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Amid worries about slowing job growth, Federal Reserve officials remain only tentatively committed to two more rate hikes this year, and provided indications Wednesday that there might be only one.
As widely expected, the Federal Open Market Committee declined to raise its interest rate target at this week's two-day meeting from the current 0.5 percent. While the so-called dot plot of future rate projections indicates there still is a greater likelihood of two moves before the end of 2016, doubts are increasing.
At the April meeting, just one member indicated that the year would end with only one hike. That number jumped to six at the June session.
Prior to the meeting, the fed funds futures market indicated just a 54 percent chance of one increase before the end of the year.
The summary of economic projections stated the funds rate is still projected at 0.9 percent for the end of 2016, which would represent two more quarter-point increases. But Fed officials lowered their expectations for future years, now looking for the funds rate to rise to 1.6 percent in 2017, as opposed to the 1.9 percent estimate in March, and to 2.4 percent in 2018, from a 3.0 percent estimate previously.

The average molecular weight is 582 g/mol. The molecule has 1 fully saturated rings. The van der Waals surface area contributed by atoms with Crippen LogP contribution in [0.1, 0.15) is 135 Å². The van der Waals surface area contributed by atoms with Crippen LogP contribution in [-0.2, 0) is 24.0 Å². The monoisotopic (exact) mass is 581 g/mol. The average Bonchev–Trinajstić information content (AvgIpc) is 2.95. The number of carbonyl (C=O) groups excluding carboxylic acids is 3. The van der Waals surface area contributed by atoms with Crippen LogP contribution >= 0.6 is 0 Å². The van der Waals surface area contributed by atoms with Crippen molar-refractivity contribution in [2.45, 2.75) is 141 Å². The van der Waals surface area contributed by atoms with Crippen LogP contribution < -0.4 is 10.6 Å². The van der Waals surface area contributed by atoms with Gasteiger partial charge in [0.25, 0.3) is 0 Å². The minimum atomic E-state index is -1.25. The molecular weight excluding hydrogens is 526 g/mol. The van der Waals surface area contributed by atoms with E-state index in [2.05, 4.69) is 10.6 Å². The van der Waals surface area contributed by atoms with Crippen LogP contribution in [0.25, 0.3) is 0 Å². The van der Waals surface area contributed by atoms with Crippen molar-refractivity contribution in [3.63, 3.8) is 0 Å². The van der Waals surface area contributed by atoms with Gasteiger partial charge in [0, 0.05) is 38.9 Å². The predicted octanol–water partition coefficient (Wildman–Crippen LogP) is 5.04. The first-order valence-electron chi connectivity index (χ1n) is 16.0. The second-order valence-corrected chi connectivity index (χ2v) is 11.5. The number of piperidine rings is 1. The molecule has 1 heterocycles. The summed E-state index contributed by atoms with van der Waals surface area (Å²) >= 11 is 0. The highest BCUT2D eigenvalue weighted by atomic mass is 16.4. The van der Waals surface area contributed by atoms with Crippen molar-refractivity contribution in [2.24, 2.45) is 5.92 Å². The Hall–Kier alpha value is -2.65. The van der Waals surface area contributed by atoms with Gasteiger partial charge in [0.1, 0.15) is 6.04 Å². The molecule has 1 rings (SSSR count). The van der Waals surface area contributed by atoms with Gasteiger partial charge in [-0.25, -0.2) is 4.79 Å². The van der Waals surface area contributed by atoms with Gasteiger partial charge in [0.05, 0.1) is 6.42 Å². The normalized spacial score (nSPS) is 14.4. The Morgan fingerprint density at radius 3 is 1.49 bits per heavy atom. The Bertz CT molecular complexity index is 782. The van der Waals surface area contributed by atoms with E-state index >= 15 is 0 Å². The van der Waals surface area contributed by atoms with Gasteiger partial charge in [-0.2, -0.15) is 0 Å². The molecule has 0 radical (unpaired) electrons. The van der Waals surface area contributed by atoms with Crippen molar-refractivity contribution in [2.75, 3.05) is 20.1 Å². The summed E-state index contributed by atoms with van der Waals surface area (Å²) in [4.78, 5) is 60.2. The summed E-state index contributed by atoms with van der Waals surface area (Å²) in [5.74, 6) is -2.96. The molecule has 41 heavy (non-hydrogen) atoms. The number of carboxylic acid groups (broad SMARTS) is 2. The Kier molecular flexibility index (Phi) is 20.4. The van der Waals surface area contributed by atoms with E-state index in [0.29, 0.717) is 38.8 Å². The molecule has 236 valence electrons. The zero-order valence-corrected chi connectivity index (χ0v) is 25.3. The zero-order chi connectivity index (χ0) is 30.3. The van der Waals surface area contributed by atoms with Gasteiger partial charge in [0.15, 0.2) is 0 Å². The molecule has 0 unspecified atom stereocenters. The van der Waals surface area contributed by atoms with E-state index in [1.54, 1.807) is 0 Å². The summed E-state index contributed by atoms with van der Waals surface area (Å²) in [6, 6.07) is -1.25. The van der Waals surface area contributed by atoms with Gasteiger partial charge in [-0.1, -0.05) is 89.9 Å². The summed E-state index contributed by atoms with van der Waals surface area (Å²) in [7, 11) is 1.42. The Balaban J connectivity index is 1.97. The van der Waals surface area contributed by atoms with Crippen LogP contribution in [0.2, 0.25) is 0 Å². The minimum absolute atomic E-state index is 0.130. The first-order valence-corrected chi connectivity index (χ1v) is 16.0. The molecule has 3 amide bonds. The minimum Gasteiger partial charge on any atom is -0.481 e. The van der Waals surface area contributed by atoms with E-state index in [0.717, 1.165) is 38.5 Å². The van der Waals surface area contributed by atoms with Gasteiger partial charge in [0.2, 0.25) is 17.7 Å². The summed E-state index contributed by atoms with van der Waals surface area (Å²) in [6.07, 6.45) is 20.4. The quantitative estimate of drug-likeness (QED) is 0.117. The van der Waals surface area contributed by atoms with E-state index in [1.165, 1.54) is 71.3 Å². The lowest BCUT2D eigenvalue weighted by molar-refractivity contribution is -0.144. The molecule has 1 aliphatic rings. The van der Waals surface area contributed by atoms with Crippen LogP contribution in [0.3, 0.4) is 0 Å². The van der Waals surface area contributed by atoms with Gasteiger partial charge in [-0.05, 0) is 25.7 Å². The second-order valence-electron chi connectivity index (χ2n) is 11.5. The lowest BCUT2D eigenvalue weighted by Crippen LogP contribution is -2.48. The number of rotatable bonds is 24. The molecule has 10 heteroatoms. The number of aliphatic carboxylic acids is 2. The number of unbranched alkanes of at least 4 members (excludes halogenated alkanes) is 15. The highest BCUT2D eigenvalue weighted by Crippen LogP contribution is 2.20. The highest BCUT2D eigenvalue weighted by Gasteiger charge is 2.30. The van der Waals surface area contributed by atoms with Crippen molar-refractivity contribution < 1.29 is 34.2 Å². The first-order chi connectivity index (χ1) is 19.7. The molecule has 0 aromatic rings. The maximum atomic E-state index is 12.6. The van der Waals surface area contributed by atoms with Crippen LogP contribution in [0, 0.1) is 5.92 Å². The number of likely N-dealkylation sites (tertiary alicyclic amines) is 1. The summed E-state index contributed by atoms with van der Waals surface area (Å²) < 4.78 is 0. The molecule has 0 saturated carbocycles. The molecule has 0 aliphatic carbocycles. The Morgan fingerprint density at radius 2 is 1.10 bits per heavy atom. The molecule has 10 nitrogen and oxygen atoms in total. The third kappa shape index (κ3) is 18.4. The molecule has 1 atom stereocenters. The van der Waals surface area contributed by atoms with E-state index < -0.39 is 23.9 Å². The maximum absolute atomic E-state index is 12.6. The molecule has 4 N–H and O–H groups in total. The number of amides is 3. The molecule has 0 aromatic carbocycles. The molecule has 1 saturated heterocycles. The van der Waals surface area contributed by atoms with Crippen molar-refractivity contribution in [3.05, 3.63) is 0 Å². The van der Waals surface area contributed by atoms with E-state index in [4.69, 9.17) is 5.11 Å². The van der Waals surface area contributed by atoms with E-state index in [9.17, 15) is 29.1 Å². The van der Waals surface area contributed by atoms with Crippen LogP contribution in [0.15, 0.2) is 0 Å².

The dovish projections come less than two weeks after a Labor Department report showed a 38,000 increase in nonfarm payrolls for May, well below expectations in the 160,000 range.
In its post-meeting statement, the Fed noted that the unemployment rate has declined (to 4.7 percent) but "job gains have diminished."
While other indicators such as retail sales and housing have remained fairly solid, the weak payrolls report coupled with declining productivity and a general global slowdown have cast doubts on the future trajectory of economic growth. The possibility of a British exit from the European Union also has raised caution among economists and market participants.
Indeed, the FOMC cut its expectation for full-year gross domestic product growth, from 2.2 percent at the March meeting to 2.0 percent this week even though the statement said "economic activity appears to have picked up." The committee also lowered its 2017 projection a notch, from 2.1 percent to 2.0 percent.
The committee did raise its inflation estimates, upping the headline number for 2016 from 1.2 percent to 1.4 percent and the core (excluding volatile food and energy prices) from 1.6 percent to 1.7 percent. However, even with the revision the numbers fall short of the Fed's 2 percent inflation goal as measured by the personal consumption expenditures index.
The FOMC statement noted that "household spending has strengthened" and that housing has improved generally, but it also cautioned that "business fixed investment has been soft." It also noted that drag from exports has diminished. The committee did not make a "balance of risks" assessment that for years had been a mainstay of Fed statements.
On inflation, the committee in April had observed that "market-based" inflation measures "remain low"; Wednesday's statement said they had "declined."
Fed Chair Janet Yellen managed to keep her dovish coalition together, even though several members in recent weeks have been saying that rate hikes are appropriate given current conditions. Esther George, who dissented in April, went with the majority this time, making the vote unanimous.